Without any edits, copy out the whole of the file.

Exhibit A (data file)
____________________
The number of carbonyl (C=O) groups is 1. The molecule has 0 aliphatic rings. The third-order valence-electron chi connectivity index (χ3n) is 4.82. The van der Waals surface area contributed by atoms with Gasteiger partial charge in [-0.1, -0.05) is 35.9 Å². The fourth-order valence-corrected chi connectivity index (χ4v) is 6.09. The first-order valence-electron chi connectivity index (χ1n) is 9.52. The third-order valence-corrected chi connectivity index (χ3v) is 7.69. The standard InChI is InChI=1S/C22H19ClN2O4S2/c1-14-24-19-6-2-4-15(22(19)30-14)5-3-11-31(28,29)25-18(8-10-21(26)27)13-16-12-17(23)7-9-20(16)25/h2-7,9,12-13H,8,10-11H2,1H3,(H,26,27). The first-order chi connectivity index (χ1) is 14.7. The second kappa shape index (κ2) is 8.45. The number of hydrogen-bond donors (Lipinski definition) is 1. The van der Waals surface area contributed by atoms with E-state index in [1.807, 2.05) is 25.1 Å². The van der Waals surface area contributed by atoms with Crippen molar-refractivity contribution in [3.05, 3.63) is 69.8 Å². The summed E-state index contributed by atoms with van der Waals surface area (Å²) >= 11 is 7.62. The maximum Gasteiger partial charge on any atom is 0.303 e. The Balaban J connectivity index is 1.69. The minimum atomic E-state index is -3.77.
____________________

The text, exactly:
The number of carbonyl (C=O) groups is 1. The molecule has 0 aliphatic rings. The third-order valence-electron chi connectivity index (χ3n) is 4.82. The van der Waals surface area contributed by atoms with Gasteiger partial charge in [-0.1, -0.05) is 35.9 Å². The fourth-order valence-corrected chi connectivity index (χ4v) is 6.09. The first-order valence-electron chi connectivity index (χ1n) is 9.52. The third-order valence-corrected chi connectivity index (χ3v) is 7.69. The standard InChI is InChI=1S/C22H19ClN2O4S2/c1-14-24-19-6-2-4-15(22(19)30-14)5-3-11-31(28,29)25-18(8-10-21(26)27)13-16-12-17(23)7-9-20(16)25/h2-7,9,12-13H,8,10-11H2,1H3,(H,26,27). The first-order chi connectivity index (χ1) is 14.7. The second kappa shape index (κ2) is 8.45. The number of hydrogen-bond donors (Lipinski definition) is 1. The van der Waals surface area contributed by atoms with E-state index in [1.807, 2.05) is 25.1 Å². The van der Waals surface area contributed by atoms with Crippen molar-refractivity contribution in [3.05, 3.63) is 69.8 Å². The summed E-state index contributed by atoms with van der Waals surface area (Å²) >= 11 is 7.62. The maximum Gasteiger partial charge on any atom is 0.303 e. The Balaban J connectivity index is 1.69. The minimum atomic E-state index is -3.77.